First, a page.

Undercovers Series Premiere Review: A Slight Letdown

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To borrow an episode title from J.J. Abrams' first hit, Alias: "So It Begins."

There was a lot to enjoy about the pilot episode of Undercovers.  Boris Kodjoe and Gugu Mbatha-Raw make one insanely gorgeous couple of spies, and their chemistry together is stratospheric.

At first, I thought the intermingling of the married life and the spy life would grow tiresome, but I think the key to the ongoing success is in what Samantha Bloom pointed out: the two have no real knowledge of the other's life as a spy. They kept all that information classified.  

The Blooms

It was one of the more amusing moments when, just before jumping out of a plane, Samantha revealed to Stephen that prior to him, she had an eighth-month long relationship with the agent they are going to find, Leo Nash.

And when the incessantly sycophantic Bill Hoyt references some of Stephen's more epic missions, that piques Samantha's curiosity.  It's going to be interesting to see what else the two learn about each other as the series progresses.

Gerald McRaney does his best
Major Dad redux as Carlton Shaw, who clearly despises the fact that he has been ordered to reactivate two agents that voluntarily left the agency because they put their personal desires ahead of the greater good. 

I foresee plenty of comic relief coming from Shaw's interaction with the Blooms. Ben  Schwartz's Hoyt, I imagine, is meant to be the "quirky sidekick" character, but I just found him grating. (Does he remind anyone else of a less brain-damaged Screech from Saved By The Bell?) I hope he lightens up on the sucking up and just cracks wise while providing tactical support for the Blooms.  I'm also intrigued to find out how they are able to utilize Leo in future episodes, as I found him to be a rather engaging character.

As for the action sequences, they seemed to be in keeping with typical Abrams' style and accompanied by the Alias…er Lost…er Fringe….um…soundtrack.  (Michael Giacchino has a very distinct and consistent sound as a composer, does he not?) .

Something that did mildly bother me was how I couldn't completely wrap my head around the fact that since these two have been out of the spy game for five years, their skills haven't rusted.   I guess Stephen did struggle somewhat against his opponent atop that hotel, but he was able to crack that bank encryption awfully fast for having been away so long.  (Really? Information Security hasn't improved in FIVE years?)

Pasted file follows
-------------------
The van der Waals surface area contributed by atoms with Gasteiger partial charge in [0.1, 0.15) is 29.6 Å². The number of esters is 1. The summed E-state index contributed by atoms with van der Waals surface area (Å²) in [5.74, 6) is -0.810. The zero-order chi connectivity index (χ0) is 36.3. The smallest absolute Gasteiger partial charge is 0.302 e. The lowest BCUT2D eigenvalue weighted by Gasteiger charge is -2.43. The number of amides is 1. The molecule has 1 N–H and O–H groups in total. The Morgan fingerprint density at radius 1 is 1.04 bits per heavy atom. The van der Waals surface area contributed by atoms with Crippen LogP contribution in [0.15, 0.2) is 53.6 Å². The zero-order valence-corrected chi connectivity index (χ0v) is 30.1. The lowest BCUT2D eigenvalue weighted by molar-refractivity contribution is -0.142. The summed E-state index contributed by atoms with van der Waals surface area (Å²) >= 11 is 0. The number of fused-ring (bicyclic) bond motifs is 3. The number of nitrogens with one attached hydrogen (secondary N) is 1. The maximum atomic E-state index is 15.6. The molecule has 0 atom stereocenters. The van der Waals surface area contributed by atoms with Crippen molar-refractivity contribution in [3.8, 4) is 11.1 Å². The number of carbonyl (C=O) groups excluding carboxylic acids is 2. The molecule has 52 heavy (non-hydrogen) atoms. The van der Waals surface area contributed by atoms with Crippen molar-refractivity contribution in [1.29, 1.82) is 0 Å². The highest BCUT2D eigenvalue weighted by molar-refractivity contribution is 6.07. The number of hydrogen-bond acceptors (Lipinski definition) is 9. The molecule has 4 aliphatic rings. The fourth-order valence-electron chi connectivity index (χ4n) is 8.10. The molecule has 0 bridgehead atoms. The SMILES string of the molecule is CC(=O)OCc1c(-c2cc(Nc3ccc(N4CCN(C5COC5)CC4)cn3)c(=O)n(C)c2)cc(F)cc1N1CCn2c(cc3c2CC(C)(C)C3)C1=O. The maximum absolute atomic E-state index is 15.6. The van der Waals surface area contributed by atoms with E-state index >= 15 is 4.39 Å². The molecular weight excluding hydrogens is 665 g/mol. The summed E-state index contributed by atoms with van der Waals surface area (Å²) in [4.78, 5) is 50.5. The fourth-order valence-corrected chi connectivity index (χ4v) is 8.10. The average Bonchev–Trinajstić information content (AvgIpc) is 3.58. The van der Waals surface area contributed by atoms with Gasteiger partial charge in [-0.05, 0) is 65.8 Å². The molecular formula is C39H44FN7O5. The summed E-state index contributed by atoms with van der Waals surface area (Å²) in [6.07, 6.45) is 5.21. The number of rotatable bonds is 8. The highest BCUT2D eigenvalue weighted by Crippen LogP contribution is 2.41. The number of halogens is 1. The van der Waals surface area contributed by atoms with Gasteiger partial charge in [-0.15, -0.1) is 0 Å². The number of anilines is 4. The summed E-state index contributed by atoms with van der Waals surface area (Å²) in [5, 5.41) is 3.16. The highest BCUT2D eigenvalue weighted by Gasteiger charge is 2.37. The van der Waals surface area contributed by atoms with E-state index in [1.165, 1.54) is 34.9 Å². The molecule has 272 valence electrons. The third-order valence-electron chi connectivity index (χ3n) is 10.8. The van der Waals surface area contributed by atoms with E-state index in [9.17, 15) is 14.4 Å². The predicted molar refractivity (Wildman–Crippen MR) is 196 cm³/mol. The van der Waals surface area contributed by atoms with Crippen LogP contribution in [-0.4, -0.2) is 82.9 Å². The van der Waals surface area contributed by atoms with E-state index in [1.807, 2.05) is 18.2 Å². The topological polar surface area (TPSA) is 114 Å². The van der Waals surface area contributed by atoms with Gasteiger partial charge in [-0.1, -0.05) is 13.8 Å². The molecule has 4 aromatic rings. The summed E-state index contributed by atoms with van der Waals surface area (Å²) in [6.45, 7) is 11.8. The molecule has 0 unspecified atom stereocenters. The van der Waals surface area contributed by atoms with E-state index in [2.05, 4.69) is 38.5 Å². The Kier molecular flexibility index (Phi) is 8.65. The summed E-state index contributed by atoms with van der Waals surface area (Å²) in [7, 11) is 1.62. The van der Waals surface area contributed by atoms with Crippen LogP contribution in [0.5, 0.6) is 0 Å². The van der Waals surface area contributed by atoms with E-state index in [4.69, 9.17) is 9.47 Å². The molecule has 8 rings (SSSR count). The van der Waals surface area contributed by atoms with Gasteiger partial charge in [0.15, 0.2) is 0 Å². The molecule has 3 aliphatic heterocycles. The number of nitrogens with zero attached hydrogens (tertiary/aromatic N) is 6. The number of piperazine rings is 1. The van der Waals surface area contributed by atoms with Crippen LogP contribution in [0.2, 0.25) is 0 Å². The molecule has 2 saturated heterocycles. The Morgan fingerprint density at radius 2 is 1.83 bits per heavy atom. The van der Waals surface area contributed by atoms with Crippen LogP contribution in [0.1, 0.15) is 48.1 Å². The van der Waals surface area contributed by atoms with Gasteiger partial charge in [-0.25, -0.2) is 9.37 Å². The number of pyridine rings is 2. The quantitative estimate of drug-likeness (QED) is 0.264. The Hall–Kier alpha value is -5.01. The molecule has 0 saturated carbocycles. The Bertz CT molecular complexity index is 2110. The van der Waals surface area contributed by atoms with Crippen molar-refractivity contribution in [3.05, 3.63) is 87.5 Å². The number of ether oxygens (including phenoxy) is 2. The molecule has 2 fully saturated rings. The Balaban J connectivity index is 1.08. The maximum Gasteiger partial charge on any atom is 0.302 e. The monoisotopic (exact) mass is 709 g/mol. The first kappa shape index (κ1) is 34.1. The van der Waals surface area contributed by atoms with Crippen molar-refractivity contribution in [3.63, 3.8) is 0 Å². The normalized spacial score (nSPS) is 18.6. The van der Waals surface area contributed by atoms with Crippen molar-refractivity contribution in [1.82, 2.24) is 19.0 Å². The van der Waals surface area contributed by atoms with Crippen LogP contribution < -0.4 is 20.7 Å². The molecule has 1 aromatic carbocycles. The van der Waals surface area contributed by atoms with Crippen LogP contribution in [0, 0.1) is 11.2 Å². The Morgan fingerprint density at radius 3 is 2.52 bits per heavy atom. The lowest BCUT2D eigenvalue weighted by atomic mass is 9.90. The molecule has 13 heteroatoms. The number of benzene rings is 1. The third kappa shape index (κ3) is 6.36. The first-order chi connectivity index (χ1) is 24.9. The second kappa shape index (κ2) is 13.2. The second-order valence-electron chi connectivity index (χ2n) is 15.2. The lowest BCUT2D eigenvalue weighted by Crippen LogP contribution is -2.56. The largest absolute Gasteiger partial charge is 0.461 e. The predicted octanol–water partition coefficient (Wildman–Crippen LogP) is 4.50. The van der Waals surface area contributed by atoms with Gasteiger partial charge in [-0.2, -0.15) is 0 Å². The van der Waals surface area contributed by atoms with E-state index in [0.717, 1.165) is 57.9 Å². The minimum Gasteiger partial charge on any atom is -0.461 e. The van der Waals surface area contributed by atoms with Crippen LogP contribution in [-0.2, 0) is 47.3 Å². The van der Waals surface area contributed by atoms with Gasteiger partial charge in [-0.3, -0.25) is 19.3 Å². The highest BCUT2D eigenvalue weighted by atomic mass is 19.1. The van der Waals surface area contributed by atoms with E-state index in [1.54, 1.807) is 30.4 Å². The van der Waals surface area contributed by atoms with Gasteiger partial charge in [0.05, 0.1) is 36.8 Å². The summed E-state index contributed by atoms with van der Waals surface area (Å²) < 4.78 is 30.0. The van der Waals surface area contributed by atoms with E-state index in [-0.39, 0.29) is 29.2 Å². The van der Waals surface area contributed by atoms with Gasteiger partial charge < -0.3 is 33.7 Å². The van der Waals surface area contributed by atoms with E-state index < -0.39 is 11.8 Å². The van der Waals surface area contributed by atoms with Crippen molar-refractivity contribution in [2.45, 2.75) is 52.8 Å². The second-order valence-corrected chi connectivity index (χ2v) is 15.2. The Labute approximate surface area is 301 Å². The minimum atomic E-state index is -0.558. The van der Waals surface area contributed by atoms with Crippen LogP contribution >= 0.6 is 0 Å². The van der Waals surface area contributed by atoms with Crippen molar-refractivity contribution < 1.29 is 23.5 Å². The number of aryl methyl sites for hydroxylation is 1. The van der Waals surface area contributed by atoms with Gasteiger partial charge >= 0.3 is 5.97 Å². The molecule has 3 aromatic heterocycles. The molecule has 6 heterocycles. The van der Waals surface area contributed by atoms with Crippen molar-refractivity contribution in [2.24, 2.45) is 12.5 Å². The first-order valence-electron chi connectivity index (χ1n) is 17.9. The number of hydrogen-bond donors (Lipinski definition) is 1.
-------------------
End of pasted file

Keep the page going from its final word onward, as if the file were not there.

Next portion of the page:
And perhaps parachuting and lock picking are theoretically akin to riding a bike?  Like I said, not a huge issue for me, but it did cross my mind.

Undercovers Pilot Pic

As enjoyable as the pilot was, I couldn't help but have this nagging feeling that it was teetering dangerously close to USA Network territory, lacking a real sense of danger.  I love the shows on USA, they're entertaining, light and frothy, but this is J.J. Freakin' Abrams we're talking about. 

I'm afraid I may not be able to resist making comparisons between Undercovers and Abrams' earlier spy-show Alias - but with the latter pilot, the premise was built on a high-risk scenario, that of a double agent working to take down the terrorist organization that duped her.  There was always this palatable sense of dread in the first season: "Who can Sydney trust?  Is she going to be found out?" 

And it also had some of the best weekly cliffhangers I've ever seen in a series, as well as a notorious "big bad" in Arvin Sloane.  Not that I think Undercovers needs to go ripping storylines directly from Alias, but since this is a spy series, carrying the Abrams brand, I would like to see some similar stakes-upping occur... pronto!  

I really don't want to see this show become another storyline-neatly-wrapped-in-a-bow-each-week procedural.  Thus far, I'm willing to come back purely on the basis of the charming cast and the infinite possibilities, but my interest could wane significantly if the story does not become more gripping. How about you?

Review a few Undercovers quotes from the episode as you weigh in.


Editor Rating: 3.5 / 5.0
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User Rating: